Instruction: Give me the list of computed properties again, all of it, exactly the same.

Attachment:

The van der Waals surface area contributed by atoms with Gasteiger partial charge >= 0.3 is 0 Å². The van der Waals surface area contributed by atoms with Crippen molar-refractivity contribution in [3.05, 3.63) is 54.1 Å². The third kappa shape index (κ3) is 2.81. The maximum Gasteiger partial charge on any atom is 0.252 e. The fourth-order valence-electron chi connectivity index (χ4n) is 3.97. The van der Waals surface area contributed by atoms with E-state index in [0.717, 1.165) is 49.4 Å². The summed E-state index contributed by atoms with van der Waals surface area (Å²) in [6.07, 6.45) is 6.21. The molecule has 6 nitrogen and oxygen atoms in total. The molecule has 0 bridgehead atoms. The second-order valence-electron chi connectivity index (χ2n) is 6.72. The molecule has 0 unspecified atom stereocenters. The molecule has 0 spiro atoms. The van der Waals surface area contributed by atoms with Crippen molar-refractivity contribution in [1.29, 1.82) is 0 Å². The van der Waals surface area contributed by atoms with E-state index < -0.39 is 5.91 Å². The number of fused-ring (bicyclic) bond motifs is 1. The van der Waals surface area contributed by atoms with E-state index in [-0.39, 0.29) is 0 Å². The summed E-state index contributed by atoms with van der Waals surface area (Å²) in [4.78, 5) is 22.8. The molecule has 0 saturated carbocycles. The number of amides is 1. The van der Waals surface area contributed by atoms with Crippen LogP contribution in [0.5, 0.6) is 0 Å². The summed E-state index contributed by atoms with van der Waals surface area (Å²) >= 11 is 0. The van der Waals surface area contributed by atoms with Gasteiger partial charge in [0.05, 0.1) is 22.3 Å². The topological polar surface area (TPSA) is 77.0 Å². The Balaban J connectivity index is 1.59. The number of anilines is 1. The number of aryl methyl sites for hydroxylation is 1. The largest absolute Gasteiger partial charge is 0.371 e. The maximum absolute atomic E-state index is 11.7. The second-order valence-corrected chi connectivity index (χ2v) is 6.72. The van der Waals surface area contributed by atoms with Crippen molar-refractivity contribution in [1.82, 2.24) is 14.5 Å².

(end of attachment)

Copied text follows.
The van der Waals surface area contributed by atoms with Gasteiger partial charge >= 0.3 is 0 Å². The van der Waals surface area contributed by atoms with Crippen molar-refractivity contribution in [3.05, 3.63) is 54.1 Å². The third kappa shape index (κ3) is 2.81. The maximum Gasteiger partial charge on any atom is 0.252 e. The fourth-order valence-electron chi connectivity index (χ4n) is 3.97. The van der Waals surface area contributed by atoms with E-state index in [0.717, 1.165) is 49.4 Å². The summed E-state index contributed by atoms with van der Waals surface area (Å²) in [6.07, 6.45) is 6.21. The molecule has 6 nitrogen and oxygen atoms in total. The molecule has 0 bridgehead atoms. The second-order valence-electron chi connectivity index (χ2n) is 6.72. The molecule has 0 unspecified atom stereocenters. The molecule has 0 spiro atoms. The van der Waals surface area contributed by atoms with Crippen molar-refractivity contribution in [1.29, 1.82) is 0 Å². The van der Waals surface area contributed by atoms with E-state index < -0.39 is 5.91 Å². The number of fused-ring (bicyclic) bond motifs is 1. The van der Waals surface area contributed by atoms with E-state index in [-0.39, 0.29) is 0 Å². The summed E-state index contributed by atoms with van der Waals surface area (Å²) in [4.78, 5) is 22.8. The molecule has 0 saturated carbocycles. The number of amides is 1. The van der Waals surface area contributed by atoms with Crippen LogP contribution in [0.5, 0.6) is 0 Å². The summed E-state index contributed by atoms with van der Waals surface area (Å²) >= 11 is 0. The van der Waals surface area contributed by atoms with Gasteiger partial charge in [0.05, 0.1) is 22.3 Å². The topological polar surface area (TPSA) is 77.0 Å². The Balaban J connectivity index is 1.59. The number of anilines is 1. The number of aryl methyl sites for hydroxylation is 1. The largest absolute Gasteiger partial charge is 0.371 e. The maximum absolute atomic E-state index is 11.7. The second-order valence-corrected chi connectivity index (χ2v) is 6.72. The van der Waals surface area contributed by atoms with Crippen molar-refractivity contribution in [1.82, 2.24) is 14.5 Å².